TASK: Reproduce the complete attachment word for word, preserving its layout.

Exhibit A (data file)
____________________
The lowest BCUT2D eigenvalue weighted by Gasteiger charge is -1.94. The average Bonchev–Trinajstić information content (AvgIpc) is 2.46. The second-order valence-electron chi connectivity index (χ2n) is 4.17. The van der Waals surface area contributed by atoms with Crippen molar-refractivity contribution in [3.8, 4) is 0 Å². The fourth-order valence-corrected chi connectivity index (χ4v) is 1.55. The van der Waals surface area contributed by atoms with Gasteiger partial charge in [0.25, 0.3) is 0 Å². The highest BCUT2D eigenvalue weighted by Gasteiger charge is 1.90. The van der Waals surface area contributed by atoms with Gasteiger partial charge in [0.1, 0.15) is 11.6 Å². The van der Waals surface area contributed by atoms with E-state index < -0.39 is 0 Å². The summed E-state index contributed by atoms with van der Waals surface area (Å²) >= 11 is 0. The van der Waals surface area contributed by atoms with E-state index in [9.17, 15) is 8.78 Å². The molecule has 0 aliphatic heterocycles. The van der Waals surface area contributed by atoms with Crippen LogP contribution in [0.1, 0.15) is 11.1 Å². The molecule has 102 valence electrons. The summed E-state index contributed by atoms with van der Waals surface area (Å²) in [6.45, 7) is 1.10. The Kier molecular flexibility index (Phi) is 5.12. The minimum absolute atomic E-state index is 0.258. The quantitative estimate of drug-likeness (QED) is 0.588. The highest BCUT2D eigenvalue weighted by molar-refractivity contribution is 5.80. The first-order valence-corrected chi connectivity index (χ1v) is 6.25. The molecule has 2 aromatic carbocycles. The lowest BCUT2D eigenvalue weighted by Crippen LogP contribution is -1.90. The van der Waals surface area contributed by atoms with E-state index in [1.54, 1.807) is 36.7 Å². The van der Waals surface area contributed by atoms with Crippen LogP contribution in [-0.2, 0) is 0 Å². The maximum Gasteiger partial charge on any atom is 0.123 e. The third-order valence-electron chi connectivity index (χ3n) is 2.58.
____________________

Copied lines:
The lowest BCUT2D eigenvalue weighted by Gasteiger charge is -1.94. The average Bonchev–Trinajstić information content (AvgIpc) is 2.46. The second-order valence-electron chi connectivity index (χ2n) is 4.17. The van der Waals surface area contributed by atoms with Crippen molar-refractivity contribution in [3.8, 4) is 0 Å². The fourth-order valence-corrected chi connectivity index (χ4v) is 1.55. The van der Waals surface area contributed by atoms with Gasteiger partial charge in [0.25, 0.3) is 0 Å². The highest BCUT2D eigenvalue weighted by Gasteiger charge is 1.90. The van der Waals surface area contributed by atoms with Gasteiger partial charge in [0.1, 0.15) is 11.6 Å². The van der Waals surface area contributed by atoms with E-state index < -0.39 is 0 Å². The summed E-state index contributed by atoms with van der Waals surface area (Å²) >= 11 is 0. The van der Waals surface area contributed by atoms with E-state index in [9.17, 15) is 8.78 Å². The molecule has 0 aliphatic heterocycles. The van der Waals surface area contributed by atoms with Crippen LogP contribution in [0.1, 0.15) is 11.1 Å². The molecule has 102 valence electrons. The summed E-state index contributed by atoms with van der Waals surface area (Å²) in [6.45, 7) is 1.10. The Kier molecular flexibility index (Phi) is 5.12. The minimum absolute atomic E-state index is 0.258. The quantitative estimate of drug-likeness (QED) is 0.588. The highest BCUT2D eigenvalue weighted by molar-refractivity contribution is 5.80. The first-order valence-corrected chi connectivity index (χ1v) is 6.25. The molecule has 2 aromatic carbocycles. The lowest BCUT2D eigenvalue weighted by Crippen LogP contribution is -1.90. The van der Waals surface area contributed by atoms with E-state index in [1.54, 1.807) is 36.7 Å². The van der Waals surface area contributed by atoms with Crippen LogP contribution in [-0.2, 0) is 0 Å². The maximum Gasteiger partial charge on any atom is 0.123 e. The third-order valence-electron chi connectivity index (χ3n) is 2.58.